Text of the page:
They paint a bad impression about us and make us look like troublemakers. Why won’t we make trouble? Why would there be peace when there’s injustice? People like Wale Adenuga should join hands with us to make sure that his artistes do not suffer in the future. You make a huge star and you eventually don’t have programmes for the star.
In all these pageants, millions are made, but they expose these models to prostitution. What is in all this for these people? These government of change should address all these anomalies going on and that’s what we are working on, to ensure that we remove those people in the middle. Go and ask the Ghanaian actors, when they show them with us on TV, they pay them in Ghana.
Right now, there’s change. Everybody must be treated with equity. Granted, artistes are desperate to become stars, they can do anything to become stars. These are the things I want to correct and I will expect someone like Wale Adenuga to come on board. Let’s sanitise the industry to meet up with Hollywood standard. If our Ghanaian counterparts get something in return for starring in our movie, then Nigerian actors are entitled to something too.
If it’s 1 dollar, make it an alert on their phones. Let’s have biometric ID cards; these biometric ID cards can stand like a master card ATM card where you can go and take anything that has accrued to you from your efforts in the past.
How come Nollywood is predominantly Igbo?
You could be right about that but that’s not to say that’s how Nollywood should be. When he (Wale Adenuga) made his movie, it was just a one-off. Several movies were made even before he made his own, that we didn’t know about. In that same 1993, Amaechi Obi and I made a movie that never saw the light of day just like his own didn’t.
But what we are talking about is history, pedigree. How did they start packaging this whole thing for export? How did investors get involved? How did all these become a budding industry? It is not impossible that Wale Adenuga would have made an unattractive movie. Let’s stop these tribal issues.
What should be the role of Actors Guild of Nigeria, in unifying all the sectoral bodies in the movie industry?
Actors’ Guild of Nigeria means every actor in Nigeria irrespective of tribe and ethnic background. What we are presenting to the government is a central working system. The last president of the Actors’ Guild of Nigeria is from Ijaw (South-South), before then, the last president was Yoruba and Emeka Ike is the next right now.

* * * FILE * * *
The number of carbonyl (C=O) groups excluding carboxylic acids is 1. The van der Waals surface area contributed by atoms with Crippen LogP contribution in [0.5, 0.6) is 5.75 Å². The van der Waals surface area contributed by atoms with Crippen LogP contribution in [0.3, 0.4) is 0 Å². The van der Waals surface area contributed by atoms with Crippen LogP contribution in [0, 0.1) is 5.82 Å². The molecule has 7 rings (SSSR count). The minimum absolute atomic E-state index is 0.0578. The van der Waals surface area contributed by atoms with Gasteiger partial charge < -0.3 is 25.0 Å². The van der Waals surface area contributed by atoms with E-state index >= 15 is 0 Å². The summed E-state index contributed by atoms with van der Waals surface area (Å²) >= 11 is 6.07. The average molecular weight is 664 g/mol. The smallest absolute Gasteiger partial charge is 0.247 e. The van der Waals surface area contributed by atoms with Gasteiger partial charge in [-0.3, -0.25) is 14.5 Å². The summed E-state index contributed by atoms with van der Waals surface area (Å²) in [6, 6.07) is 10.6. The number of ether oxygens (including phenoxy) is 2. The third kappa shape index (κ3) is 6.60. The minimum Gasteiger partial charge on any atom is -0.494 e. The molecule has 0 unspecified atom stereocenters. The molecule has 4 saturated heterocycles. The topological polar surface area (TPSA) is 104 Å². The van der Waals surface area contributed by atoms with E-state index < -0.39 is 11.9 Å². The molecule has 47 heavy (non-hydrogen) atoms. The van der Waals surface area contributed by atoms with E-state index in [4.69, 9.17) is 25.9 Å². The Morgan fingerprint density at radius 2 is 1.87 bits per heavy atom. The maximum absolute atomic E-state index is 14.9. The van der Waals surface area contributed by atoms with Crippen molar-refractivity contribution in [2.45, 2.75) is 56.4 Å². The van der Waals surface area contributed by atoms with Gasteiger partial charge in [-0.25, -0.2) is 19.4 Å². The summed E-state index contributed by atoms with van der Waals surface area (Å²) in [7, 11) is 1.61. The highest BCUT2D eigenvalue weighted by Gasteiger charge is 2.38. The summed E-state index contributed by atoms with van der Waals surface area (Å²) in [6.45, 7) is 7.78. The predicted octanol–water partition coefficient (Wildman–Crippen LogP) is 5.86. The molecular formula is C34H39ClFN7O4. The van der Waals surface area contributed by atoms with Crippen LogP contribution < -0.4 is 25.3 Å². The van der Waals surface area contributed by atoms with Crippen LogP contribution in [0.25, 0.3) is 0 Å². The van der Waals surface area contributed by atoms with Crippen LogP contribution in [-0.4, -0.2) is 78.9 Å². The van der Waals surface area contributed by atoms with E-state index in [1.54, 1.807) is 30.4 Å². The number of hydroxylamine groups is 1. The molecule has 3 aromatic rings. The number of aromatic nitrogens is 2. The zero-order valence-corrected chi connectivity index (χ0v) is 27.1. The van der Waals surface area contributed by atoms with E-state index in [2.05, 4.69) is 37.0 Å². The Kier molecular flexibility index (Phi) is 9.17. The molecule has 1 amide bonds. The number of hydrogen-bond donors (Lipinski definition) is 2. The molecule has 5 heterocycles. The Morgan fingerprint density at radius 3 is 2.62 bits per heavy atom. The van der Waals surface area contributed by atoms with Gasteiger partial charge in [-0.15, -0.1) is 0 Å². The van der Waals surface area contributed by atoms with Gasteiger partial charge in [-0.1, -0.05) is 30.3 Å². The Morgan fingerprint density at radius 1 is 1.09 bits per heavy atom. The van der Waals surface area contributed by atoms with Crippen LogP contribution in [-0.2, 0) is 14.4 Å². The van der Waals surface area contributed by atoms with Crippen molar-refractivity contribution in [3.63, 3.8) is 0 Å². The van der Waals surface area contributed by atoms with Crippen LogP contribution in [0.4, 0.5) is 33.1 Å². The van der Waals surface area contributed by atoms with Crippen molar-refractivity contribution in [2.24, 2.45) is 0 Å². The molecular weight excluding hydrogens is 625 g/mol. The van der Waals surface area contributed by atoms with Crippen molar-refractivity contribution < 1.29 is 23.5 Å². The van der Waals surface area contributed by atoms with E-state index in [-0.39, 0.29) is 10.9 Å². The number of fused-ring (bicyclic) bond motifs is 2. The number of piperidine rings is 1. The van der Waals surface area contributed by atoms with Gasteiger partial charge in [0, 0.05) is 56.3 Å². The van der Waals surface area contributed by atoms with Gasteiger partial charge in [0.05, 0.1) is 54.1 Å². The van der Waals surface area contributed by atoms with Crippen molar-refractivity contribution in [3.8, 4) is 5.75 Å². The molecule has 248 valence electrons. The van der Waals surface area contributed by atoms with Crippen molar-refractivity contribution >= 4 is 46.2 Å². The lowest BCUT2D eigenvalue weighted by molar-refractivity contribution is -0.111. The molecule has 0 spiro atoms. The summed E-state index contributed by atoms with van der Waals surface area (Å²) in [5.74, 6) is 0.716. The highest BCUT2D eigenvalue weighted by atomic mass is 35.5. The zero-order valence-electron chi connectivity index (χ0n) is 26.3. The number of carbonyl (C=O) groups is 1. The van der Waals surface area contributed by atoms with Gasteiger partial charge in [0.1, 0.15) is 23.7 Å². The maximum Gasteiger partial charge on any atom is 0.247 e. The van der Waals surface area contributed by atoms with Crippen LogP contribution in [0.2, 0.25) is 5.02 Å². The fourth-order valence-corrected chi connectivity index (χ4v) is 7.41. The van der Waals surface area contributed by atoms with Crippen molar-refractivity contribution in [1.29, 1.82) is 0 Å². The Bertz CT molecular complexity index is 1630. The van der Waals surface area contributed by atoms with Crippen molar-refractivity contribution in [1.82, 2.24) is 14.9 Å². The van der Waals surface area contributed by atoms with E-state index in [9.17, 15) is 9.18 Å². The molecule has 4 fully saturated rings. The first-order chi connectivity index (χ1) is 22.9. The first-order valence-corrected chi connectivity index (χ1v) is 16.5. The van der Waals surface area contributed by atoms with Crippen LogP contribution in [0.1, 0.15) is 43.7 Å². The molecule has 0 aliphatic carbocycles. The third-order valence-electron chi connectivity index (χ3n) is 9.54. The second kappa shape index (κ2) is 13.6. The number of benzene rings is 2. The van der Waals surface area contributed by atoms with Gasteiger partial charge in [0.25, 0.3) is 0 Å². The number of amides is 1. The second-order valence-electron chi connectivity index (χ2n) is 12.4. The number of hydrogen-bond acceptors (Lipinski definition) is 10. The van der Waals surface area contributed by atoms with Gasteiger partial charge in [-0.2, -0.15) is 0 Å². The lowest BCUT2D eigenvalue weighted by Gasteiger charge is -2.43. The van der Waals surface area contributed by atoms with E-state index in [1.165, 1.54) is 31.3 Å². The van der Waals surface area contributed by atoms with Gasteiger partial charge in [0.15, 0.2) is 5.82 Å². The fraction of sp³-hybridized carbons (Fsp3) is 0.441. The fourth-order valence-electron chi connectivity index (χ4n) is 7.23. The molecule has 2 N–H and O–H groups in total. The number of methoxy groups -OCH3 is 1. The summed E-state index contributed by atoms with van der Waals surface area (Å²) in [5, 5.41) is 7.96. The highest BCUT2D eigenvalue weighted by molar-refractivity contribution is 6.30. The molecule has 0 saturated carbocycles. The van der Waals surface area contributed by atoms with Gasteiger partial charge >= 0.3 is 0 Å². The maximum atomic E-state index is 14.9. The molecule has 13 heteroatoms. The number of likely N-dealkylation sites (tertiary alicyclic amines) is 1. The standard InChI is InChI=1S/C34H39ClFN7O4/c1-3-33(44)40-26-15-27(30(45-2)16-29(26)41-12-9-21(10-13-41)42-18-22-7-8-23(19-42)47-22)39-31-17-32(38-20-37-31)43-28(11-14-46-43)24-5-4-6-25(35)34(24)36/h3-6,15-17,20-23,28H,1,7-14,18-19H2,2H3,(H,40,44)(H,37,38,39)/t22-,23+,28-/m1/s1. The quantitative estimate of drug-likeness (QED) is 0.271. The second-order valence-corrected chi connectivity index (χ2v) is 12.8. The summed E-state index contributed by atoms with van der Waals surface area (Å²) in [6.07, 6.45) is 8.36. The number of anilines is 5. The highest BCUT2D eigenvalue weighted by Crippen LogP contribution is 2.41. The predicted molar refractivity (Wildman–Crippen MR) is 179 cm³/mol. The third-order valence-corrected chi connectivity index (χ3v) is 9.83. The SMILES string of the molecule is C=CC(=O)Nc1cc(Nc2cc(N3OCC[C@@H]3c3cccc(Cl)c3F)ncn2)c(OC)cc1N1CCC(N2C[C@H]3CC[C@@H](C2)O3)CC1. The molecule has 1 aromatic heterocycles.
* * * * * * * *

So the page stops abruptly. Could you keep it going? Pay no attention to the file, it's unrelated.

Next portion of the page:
If Actors’ Guild is a Nigerian product, I’m of the opinion that Kannywood, Yorubawood, Kadunawood, Igbowood should all come under a central working system.
We’ve been operating on individual basis and that’s why the middle man has the opportunity to play the game he’s playing right now.
If we are going to see any stakeholder, we should go with an agenda that covers all. When we get a film village, Kannywood should have their own department; Yoruba movie makers should have their own; the Igbo movie makers should have theirs too and producers should have theirs. Then everyone can work together as a central working system, not one that someone can manipulate.
Our problem
How come they keep calling billions, billions and yet Actors Guild is situated on a 2-bedroom apartment; who is fooling who? I am a straightforward man and some don’t like it that way; who is fooling who? What were they doing in a 2-bedroom apartment upon all the billions we kept hearing Government gave out in the name of the industry?
These are the things we need to look at. Let’s face the Nigerian youths, the Nigerian problem seriously. Let’s bring the youths to the forefront; how do we market these youths? How do we make one million youths in every state have a place in Nollywood in the next two years? That is my target.
My target is to give one million artistes jobs in every state in the next two years. We would situate a strong central system and then have electives around the whole 36 states. These electives can now mentor every young child that has interest in the trade. The absence of this is what we see; confusion. So many kids want to be actors tomorrow; they keep calling me, I don’t have answers for them. I will fight all of them till we all lose it or gain it for everybody.
Open challenge to Wale Adenuga
So let him not think it is Uhuru here. Before Wale Adenuga opened his studio, I had opened my studio at Adeniran Ogunsanya. Before he started making cinematographers, I had made several cinematographers in my office at Adeniran Ogunsanya. I trained over a 100 ex militants in Ghana which was about the best training in amnesty; I did not embezzle a dime and those boys, they love me as if I’m their father.
They call me daddy because my interest is their life. They know I mean well for them. That is how we should go about as responsible Nigerians not just make a way for our own juniors. If Wale Adenuga Junior will not suffer in life, what happens to other people’s Juniors? So when they talk, they should know that the man they talk to, is a very intelligent man and not a riffraff or an idiot. I am properly educated, an Engineer is not a man you take for granted; I am painstaking in my decision and I am very concise in what I say.